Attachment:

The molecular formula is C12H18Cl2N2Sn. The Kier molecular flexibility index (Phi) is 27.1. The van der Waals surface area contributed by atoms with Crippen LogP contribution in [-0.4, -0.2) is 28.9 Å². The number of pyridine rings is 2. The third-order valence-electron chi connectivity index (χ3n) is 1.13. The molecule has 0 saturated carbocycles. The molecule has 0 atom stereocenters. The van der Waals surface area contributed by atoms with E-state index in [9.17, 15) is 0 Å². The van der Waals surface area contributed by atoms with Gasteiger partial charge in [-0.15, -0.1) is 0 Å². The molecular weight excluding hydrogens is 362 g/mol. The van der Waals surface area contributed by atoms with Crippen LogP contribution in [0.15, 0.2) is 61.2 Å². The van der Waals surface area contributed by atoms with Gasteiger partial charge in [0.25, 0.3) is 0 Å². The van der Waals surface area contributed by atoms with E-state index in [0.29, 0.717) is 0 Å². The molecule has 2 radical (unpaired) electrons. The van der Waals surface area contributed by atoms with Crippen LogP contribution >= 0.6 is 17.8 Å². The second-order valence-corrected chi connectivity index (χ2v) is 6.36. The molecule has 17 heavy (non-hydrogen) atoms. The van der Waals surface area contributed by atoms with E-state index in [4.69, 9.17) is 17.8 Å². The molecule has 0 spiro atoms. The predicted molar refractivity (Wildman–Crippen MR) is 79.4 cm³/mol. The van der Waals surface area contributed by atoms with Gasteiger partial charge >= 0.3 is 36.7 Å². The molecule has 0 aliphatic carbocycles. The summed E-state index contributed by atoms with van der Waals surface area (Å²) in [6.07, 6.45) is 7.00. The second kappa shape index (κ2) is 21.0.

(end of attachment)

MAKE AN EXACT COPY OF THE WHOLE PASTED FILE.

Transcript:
The molecular formula is C12H18Cl2N2Sn. The Kier molecular flexibility index (Phi) is 27.1. The van der Waals surface area contributed by atoms with Crippen LogP contribution in [-0.4, -0.2) is 28.9 Å². The number of pyridine rings is 2. The third-order valence-electron chi connectivity index (χ3n) is 1.13. The molecule has 0 saturated carbocycles. The molecule has 0 atom stereocenters. The van der Waals surface area contributed by atoms with E-state index in [9.17, 15) is 0 Å². The van der Waals surface area contributed by atoms with Gasteiger partial charge in [-0.15, -0.1) is 0 Å². The molecular weight excluding hydrogens is 362 g/mol. The van der Waals surface area contributed by atoms with Crippen LogP contribution in [0.15, 0.2) is 61.2 Å². The van der Waals surface area contributed by atoms with Gasteiger partial charge in [0.25, 0.3) is 0 Å². The van der Waals surface area contributed by atoms with E-state index in [0.29, 0.717) is 0 Å². The molecule has 2 radical (unpaired) electrons. The van der Waals surface area contributed by atoms with Crippen LogP contribution >= 0.6 is 17.8 Å². The second-order valence-corrected chi connectivity index (χ2v) is 6.36. The molecule has 17 heavy (non-hydrogen) atoms. The van der Waals surface area contributed by atoms with E-state index in [4.69, 9.17) is 17.8 Å². The molecule has 0 spiro atoms. The predicted molar refractivity (Wildman–Crippen MR) is 79.4 cm³/mol. The van der Waals surface area contributed by atoms with Gasteiger partial charge >= 0.3 is 36.7 Å². The molecule has 0 aliphatic carbocycles. The summed E-state index contributed by atoms with van der Waals surface area (Å²) in [6.07, 6.45) is 7.00. The second kappa shape index (κ2) is 21.0.